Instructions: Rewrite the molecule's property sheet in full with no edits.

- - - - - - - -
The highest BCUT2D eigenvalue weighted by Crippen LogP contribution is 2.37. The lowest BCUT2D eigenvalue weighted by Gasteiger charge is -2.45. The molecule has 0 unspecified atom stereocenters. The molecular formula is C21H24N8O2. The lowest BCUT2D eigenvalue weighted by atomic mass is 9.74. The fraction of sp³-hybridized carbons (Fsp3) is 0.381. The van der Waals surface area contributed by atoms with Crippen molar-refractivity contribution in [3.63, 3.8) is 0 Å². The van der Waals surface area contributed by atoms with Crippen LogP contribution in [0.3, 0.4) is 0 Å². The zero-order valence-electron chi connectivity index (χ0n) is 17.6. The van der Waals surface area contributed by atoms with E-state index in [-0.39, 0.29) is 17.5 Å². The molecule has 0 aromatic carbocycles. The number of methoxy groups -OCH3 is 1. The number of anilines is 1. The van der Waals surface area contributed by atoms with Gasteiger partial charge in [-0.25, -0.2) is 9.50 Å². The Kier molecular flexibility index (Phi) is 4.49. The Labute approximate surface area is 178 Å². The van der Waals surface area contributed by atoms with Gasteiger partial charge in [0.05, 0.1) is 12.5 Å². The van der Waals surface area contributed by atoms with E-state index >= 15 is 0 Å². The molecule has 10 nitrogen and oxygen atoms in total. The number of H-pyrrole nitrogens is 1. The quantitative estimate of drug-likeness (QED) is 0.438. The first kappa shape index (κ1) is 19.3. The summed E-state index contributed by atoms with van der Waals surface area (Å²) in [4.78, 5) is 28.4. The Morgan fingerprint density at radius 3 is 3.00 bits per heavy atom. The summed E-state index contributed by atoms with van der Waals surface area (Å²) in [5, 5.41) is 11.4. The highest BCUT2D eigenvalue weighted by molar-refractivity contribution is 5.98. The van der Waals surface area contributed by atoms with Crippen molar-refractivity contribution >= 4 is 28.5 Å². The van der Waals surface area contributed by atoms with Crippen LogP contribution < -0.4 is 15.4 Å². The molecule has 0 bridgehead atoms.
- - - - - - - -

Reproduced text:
The highest BCUT2D eigenvalue weighted by Crippen LogP contribution is 2.37. The lowest BCUT2D eigenvalue weighted by Gasteiger charge is -2.45. The molecule has 0 unspecified atom stereocenters. The molecular formula is C21H24N8O2. The lowest BCUT2D eigenvalue weighted by atomic mass is 9.74. The fraction of sp³-hybridized carbons (Fsp3) is 0.381. The van der Waals surface area contributed by atoms with Crippen molar-refractivity contribution in [3.63, 3.8) is 0 Å². The van der Waals surface area contributed by atoms with Crippen LogP contribution in [0.3, 0.4) is 0 Å². The zero-order valence-electron chi connectivity index (χ0n) is 17.6. The van der Waals surface area contributed by atoms with E-state index in [-0.39, 0.29) is 17.5 Å². The molecule has 0 aromatic carbocycles. The number of methoxy groups -OCH3 is 1. The number of anilines is 1. The van der Waals surface area contributed by atoms with Gasteiger partial charge in [-0.25, -0.2) is 9.50 Å². The Kier molecular flexibility index (Phi) is 4.49. The Labute approximate surface area is 178 Å². The van der Waals surface area contributed by atoms with Gasteiger partial charge in [0.05, 0.1) is 12.5 Å². The van der Waals surface area contributed by atoms with E-state index >= 15 is 0 Å². The molecule has 10 nitrogen and oxygen atoms in total. The number of H-pyrrole nitrogens is 1. The quantitative estimate of drug-likeness (QED) is 0.438. The first kappa shape index (κ1) is 19.3. The summed E-state index contributed by atoms with van der Waals surface area (Å²) in [4.78, 5) is 28.4. The Morgan fingerprint density at radius 3 is 3.00 bits per heavy atom. The summed E-state index contributed by atoms with van der Waals surface area (Å²) in [5, 5.41) is 11.4. The highest BCUT2D eigenvalue weighted by molar-refractivity contribution is 5.98. The van der Waals surface area contributed by atoms with Crippen molar-refractivity contribution >= 4 is 28.5 Å². The van der Waals surface area contributed by atoms with Crippen LogP contribution < -0.4 is 15.4 Å². The molecule has 0 bridgehead atoms.